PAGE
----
The Board of Directors continues to be composed of the leaders at the various campuses. This reflects the increased strength of the marine programs at both OSI and USC. OSI, with Raymond Wilson as Chairman of the Board of Governors, has a strong, involved membership and is presently re-defining its priorities, roles and commitments to the marine sciences within the CSU system and SCMI. Concurrently, Tony Michaels (SCMI Board of Directors Chairman), Director of the Wrigley Institute for Environmental Studies (WIES), continues to strengthen USC’s marine program through WIES, both at the Wrigley Marine Science Center on Catalina Island and at the downtown USC campus. Occidental College has recently re-designated marine sciences as one of their focus areas.

We have expanded SCMI’s role in science programs in both education and research. There has been an increase in ship use by all consortium members in their teaching and research programs. SCMI supports the CSU (OSI) and USC (WIES) marine-semester programs at Catalina Island. Carrie Wolfe runs our NOAA VOS (Volunteer Observing Ship) Program that supports oceanographic measurements on volunteer commercial ships, especially on routes that cross the Pacific Ocean from Los Angeles. Our role in supporting and training volunteers from citizen organizations in Marine Monitoring continues to expand under the leadership of Lisa Gilbane. SCMI has benefited by having an excellent, hard-working, and dedicated staff.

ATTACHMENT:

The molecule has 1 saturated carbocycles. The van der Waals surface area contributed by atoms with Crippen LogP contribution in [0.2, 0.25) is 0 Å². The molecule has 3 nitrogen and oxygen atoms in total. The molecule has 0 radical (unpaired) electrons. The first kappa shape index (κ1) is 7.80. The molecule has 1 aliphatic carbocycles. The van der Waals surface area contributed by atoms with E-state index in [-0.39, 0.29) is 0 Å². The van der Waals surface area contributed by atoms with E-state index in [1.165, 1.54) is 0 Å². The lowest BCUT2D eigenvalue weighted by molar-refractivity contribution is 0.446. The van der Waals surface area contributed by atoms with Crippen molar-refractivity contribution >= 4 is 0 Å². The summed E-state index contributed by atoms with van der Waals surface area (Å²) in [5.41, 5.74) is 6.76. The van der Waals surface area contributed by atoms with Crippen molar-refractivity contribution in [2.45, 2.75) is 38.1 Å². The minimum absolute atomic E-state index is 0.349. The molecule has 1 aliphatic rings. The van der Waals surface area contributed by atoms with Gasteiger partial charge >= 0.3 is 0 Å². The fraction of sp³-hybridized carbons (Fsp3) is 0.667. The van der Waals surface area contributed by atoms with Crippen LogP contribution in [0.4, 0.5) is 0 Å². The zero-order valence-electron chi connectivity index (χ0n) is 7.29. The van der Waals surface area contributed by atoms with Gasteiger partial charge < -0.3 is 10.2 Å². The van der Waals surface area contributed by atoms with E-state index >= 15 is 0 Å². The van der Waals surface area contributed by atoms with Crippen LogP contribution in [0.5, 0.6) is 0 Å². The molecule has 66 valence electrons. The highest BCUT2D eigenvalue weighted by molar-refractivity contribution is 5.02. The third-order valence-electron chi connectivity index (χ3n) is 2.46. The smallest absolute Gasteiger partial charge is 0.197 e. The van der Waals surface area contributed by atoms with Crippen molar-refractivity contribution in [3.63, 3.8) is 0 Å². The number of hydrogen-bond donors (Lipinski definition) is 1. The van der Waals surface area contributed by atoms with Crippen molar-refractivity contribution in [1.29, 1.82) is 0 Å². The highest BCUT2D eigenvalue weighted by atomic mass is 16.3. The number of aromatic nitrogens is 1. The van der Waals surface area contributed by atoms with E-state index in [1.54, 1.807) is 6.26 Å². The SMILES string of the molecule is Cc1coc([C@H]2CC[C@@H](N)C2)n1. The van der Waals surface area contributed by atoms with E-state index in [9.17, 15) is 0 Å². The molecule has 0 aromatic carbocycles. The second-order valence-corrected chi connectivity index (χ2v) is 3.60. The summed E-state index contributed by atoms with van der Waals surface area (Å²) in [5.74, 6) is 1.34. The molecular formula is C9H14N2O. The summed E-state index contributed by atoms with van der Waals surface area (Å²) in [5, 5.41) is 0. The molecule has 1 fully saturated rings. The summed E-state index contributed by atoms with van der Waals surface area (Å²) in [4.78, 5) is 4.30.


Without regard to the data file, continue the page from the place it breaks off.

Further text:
The Los Angeles – Long Beach harbor area continues to develop into a center of marine related programs and activities. In addition to SCMI, the Cabrillo Marine Aquarium, our long-time supporter and partner, is presently expanding their facility in San Pedro, and we have plans for joint studies with the Aquarium of the Pacific in Long Beach, which continues to develop active programs.